- Two big themes in the main auditorium were how the UK could/should become a superpower in Science and Innovation and apprenticeships. Imperial and UCL both sponsored events discussing building Britain’s science innovation which were attended by George Freeman (Minister of State for Science, Research and Innovation) and Andrew Griffith (Economic Secretary to the Treasury) respectively.
- The question of university funding and the fact that international students now fund the shortfall in costs for domestic students, as opposed to providing additional research funding, was more of a focus for the Conservatives. The ministers appeared to agree that this was not a sustainable set up, although no answers to the problem were discussed. Interestingly George Freeman noted that the policy for university funding lies with the Department for Education but it clearly has a knock on impact for the Department for Science, Innovation and Technology who own research funding.
- Secretary of State for Education, Gillian Keegan, attended an event hosted by Policy Exchange and Grant Thornton on degree apprenticeships. As a degree apprentice herself, Gillian Keegan is clearly very passionate about them and, although she said she wouldn’t implement targets, there is going to be a clear policy drive on that if she keeps the brief. She was joined on the panel by the VC of Manchester Metropolitan University who have around 2500-degree apprentices, and Labour Metro Mayor of Liverpool Steve Rotherham who is also a big supporter and will carry on that support if Labour win the next election. Minister of State for Skills, Apprenticeships and Higher Education, Robert Halfon joined a panel discussion on apprenticeships for school leavers and UCAS joined a panel discussion in the Youth Zone about making it easier for young people to find apprenticeships and explaining how their portal will soon be a one stop shop for apprenticeships and degree courses.
The SLC published the (early) in-year student withdrawal statistics. The figures compared the number of students withdrawing from university over five academic years from 2018-19 to 2022-23.
- In 2019-20, a total of 29,630 withdrew.
- In 2020-21, a total of 31,279 withdrew.
- In 2021-22, a total of 39,405 withdrew.
Advance HE published the Student Needs Framework. It maps and categorises students’ needs as:
- Individual competence, Confidence and Resilience; and
- Belonging and Community.
It’s a broad overview and doesn’t delve into interventions and explore the multiple ways students may manifest their individual needs. Advance HE say: The framework is designed flexibly to support a broad range of colleagues, especially those involved in teaching, learning and student support in strategic or in practice roles. It will be most effective if adopted at an institutional level, mapped with consideration to your institutional context and priorities to enhance practice and policy.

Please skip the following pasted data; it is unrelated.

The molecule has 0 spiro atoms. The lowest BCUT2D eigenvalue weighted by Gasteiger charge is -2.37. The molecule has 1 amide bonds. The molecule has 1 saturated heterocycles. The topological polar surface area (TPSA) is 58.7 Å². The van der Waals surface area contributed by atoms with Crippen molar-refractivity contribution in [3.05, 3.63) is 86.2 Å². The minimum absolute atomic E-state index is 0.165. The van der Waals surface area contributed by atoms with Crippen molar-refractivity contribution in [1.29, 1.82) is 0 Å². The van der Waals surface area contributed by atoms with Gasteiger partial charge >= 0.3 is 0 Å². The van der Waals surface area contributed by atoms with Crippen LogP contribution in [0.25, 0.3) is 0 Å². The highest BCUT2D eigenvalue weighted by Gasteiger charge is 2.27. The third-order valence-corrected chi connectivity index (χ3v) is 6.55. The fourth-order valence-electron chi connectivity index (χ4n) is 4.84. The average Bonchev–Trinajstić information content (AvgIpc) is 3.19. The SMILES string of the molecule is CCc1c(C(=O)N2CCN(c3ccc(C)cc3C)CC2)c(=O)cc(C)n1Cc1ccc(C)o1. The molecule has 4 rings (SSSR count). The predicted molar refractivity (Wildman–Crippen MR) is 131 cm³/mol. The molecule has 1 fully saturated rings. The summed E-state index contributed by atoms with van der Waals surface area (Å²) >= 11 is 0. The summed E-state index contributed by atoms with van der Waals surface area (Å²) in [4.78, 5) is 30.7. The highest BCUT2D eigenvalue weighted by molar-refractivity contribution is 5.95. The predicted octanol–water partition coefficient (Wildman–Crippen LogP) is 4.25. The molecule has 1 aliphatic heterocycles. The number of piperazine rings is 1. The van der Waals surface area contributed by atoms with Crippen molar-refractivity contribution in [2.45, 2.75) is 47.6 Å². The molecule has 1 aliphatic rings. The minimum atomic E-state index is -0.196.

More information here.
The OfS published the independent evaluation of the Uni Connect programme’s impact on outcomes for learners. The report is based on learner survey findings after Wave 4 of the project and it recommends that Uni Connect partnerships and individual HEIs should:
- Continue to offer sustained and progressive outreach to maximise the impact of Uni Connect on learners’ outcomes.
- Embed personalised support, such as mentoring and masterclasses, with lighter-touch activities such as campus visits, in a multi-intervention approach.
- Ensure information, advice and guidance focuses on the financial support available (in addition to the costs) and the non-financial benefits (as well as the financial benefits) of HE.
- Deliver interventions for key influencers.
- Work with schools and colleges to support attainment-raising.
Industrial action: minimum service levels
At the Conservative Conference Gillian Keegan, SoS Education, announced a consultation to introduce minimum service levels in universities during strike action to ensure students receive the teaching they deserve. The DfE have announced more details: The consultation will focus on stronger protections for final year students, key cohorts or those studying specialist subjects. If introduced, the minimum service level could ensure students get the education they pay for, protecting them from strike action, for example looking at how to guarantee continued services such as teaching contact hours and marking their work during walkouts.
The minimum service concept isn’t new – the Act requiring minimum service levels was passed in July 2023 and applies to education services alongside health, fire and rescue, transport, nuclear activities and border security. However, to implement this legislation regulations are required for each service. And a consultation was launched in August on some aspects of the implementation including what reasonable steps means.
In the DfE press release the government link the minimum service expectation with their priorities of ensure quality degree delivery (and value for money) and the OfS recruitment limits where courses have high student drop out. They state: Today’s announcement is another step in a series of long-term decisions to ensure a bright future for all children and young people, whether it be starting school, through to going to university or undertaking an apprenticeship.
We’ll be watching closely to see how they define minimum service for education, and specifically HEIs. Watch this space.
Regulatory | Free Speech
Here’s a reminder on the HE (Freedom of Speech) Act, which involves:
- a new strengthened duty to promote freedom of speech and academic freedom
- new OfS condition(s) of registration
- requirements for codes of practice
- regulation of students’ unions on freedom of speech
- the introduction of a statutory tort